The famous conqueror from the European continent came ashore with thousands of men, ready to set up a new kingdom in England. The Britons had resisted the amphibious invasion from the moment his forces landed, but he was able to push forward. In a large winter battle, the Britons’ large army attacked the invaders but was eventually routed, and the conqueror was able to set up a new kingdom.
Over 1,100 years before William the Conqueror became the King of England after the Battle of Hastings, Julius Caesar came, saw, and conquered part of “Britannia,” setting up a Roman province with a puppet king in 54 BCE. In the new province, the Romans eventually constructed a military outpost overlooking a bridge across the River Thames. The new outpost was named Londinium, and it covered just over two dozen acres.
The Romans were master builders, and much of what they built has stood the test of time. Throughout their vast empire they have left grand structures, from the Forum and Pantheon in Rome to the theatres and hippodromes of North Africa and the triumphal gates in Anatolia and France. Wherever they went, the Romans built imposing structures to show their power and ability, and one of their most impressive constructions was built on the northernmost fringe of the empire. Shortly after the emperor Hadrian came to power in the early 2nd century CE, he decided to seal off Scotland from Roman Britain with an ambitious wall stretching from sea to sea. To accomplish this, the wall had to be built from the mouth of the River Tyne – where Newcastle stands today – 80 Roman miles (76 miles or 122 kilometers) west to Bowness-on-Solway. The sheer scale of the job still impresses people today, and Hadrian’s Wall has the advantage of being systematically studied and partially restored.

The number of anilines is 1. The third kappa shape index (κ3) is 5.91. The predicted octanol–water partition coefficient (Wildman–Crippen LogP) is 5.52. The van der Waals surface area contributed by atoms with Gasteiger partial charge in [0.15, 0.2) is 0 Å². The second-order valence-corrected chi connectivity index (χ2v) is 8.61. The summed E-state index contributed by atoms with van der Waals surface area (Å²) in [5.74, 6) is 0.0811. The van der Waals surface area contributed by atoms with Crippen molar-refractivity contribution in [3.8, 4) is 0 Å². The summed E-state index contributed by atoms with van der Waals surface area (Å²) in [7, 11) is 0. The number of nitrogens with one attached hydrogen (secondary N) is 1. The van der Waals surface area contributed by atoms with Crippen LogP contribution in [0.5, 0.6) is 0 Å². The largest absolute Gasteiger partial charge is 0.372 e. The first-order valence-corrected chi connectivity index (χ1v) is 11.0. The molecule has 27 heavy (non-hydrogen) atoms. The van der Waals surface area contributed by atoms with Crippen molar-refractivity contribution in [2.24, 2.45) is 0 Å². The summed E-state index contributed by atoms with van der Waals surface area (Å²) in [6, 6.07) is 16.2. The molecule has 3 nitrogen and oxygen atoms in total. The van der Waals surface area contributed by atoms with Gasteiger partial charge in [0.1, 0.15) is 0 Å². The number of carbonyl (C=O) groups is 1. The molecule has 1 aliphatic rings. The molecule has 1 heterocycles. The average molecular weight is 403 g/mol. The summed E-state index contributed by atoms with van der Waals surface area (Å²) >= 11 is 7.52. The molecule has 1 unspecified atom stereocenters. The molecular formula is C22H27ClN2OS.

One of the reasons the wall existed was to protect against enemies, and given what happened in the mid-1st century CE, the Romans’ fears was understandable. Indeed, Londinium had become the largest city in Britannia shortly before being burned down in a native revolt led by an infamous Celtic Iceni queen named Boudica.
With a name meaning “Victory,” Boudica was a charismatic woman who commanded nearly 100,000 Celts and led them on a campaign to expel the Roman overlords from Britain around the year 61 CE. Often called the “Celtic Queen,” she wore a warrior’s necklace around her delicate neck and rode upon a sturdy steed. According to the ancient historian Cassius Dio, “In stature, she was very tall, in appearance most terrifying, in the glance of her eye most fierce, and her voice was harsh.” It is said she had a piercing glare that could shrink her people’s enemies, which in this case were the Roman legionnaires under the vengeful general Suetonius.
Boudica was not only a woman of high intelligence but also a Druid priestess of great repute, which caused the Romans a unique kind of concern. The Celts have fascinated people for centuries, and the biggest fascination of all has been over the Druids, a religious class at the heart of Celtic society that wielded great power. While Boudica fought for freedom, the Romans were willing to fight just as hard for the wealth of the Celtic resources, including troves of gold, silver, and tin. The Romans wanted the various groups of Britain to become Roman vassals, pay taxes, adopt the Roman system of governance, and become like slaves in service of Rome’s extravagance.
As a result, the uprising would be bitterly contested, and though the Romans emerged victorious, Boudica remains a towering figure in the minds and hearts of the Celts and the British today. She lived and died, but she achieved historic immortality, and a bronze sculpture sits on the embankment of the Thames River near Westminster Bridge memorializing the queen.